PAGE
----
Chefguy
05-21-2008, 08:06 PM
Thirding this. You will find every kind of herb, spice, and spice mixture which exists on this planet, at a good competitive price, and fresher and better tasting than what a market would carry. In addition, they often tuck a "freebie" of some new seasoning mixture they're promoting into my order.

I've been buying from them for about 15 years now, and they've never let me down. The cinnamon alone is worth shopping there for. For saffron, however, you're better off shopping around on the intertoobs to find a decent quantity for the money. Those three threads for $30 in the supermarket is just BS and probably not very fresh.

pulykamell
05-21-2008, 08:13 PM
What most curry powders have in common is that they are brown/yellow powder, due to the yellowroot that is an important ingredient.


"Turmeric" is the word you're looking for. Yellowroot (http://en.wikipedia.org/wiki/Yellowroot) is an American plant from the genus Xanthorhiza.

WotNot
05-22-2008, 03:54 AM
Out of curiosity, fessie, have you asked your usual grocery store whether they can stock it?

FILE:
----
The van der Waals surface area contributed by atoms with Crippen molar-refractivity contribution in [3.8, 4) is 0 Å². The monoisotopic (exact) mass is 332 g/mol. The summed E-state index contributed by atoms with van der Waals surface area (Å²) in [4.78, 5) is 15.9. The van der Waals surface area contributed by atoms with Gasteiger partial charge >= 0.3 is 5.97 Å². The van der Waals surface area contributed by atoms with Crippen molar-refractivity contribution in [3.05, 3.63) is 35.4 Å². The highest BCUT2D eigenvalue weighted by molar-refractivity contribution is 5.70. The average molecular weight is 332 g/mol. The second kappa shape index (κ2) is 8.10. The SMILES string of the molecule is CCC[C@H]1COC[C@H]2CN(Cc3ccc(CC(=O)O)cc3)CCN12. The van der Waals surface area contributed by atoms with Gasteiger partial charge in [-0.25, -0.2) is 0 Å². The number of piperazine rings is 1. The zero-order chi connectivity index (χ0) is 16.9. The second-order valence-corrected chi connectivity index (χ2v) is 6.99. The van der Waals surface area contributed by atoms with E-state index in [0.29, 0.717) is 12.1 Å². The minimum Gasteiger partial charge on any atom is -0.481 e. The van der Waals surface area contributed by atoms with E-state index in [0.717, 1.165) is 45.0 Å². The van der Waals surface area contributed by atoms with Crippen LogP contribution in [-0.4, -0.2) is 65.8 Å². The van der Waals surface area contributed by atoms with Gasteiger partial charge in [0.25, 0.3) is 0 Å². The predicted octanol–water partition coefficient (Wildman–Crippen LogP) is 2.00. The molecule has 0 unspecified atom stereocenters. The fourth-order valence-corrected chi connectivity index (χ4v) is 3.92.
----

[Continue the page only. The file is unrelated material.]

A few years ago, my wife wanted some vegetable ghee, but couldn't find it anywhere in town. She asked an assistant manager at the local supermarket, and within a week they had it on the shelves (they continued stocking it, too, so presumably we weren't the only ones who bought it).

Garam marsala seems like something any store ought to be able to provide, if they have reason to think there's a demand.

Renee
05-22-2008, 05:26 AM
I got garam marsala at a wal mart in Arkansas. It was right there with the rest of the spices.

fessie
05-22-2008, 08:06 AM
Out of curiosity, fessie, have you asked your usual grocery store whether they can stock it?

A few years ago, my wife wanted some vegetable ghee, but couldn't find it anywhere in town. She asked an assistant manager at the local supermarket, and within a week they had it on the shelves (they continued stocking it, too, so presumably we weren't the only ones who bought it).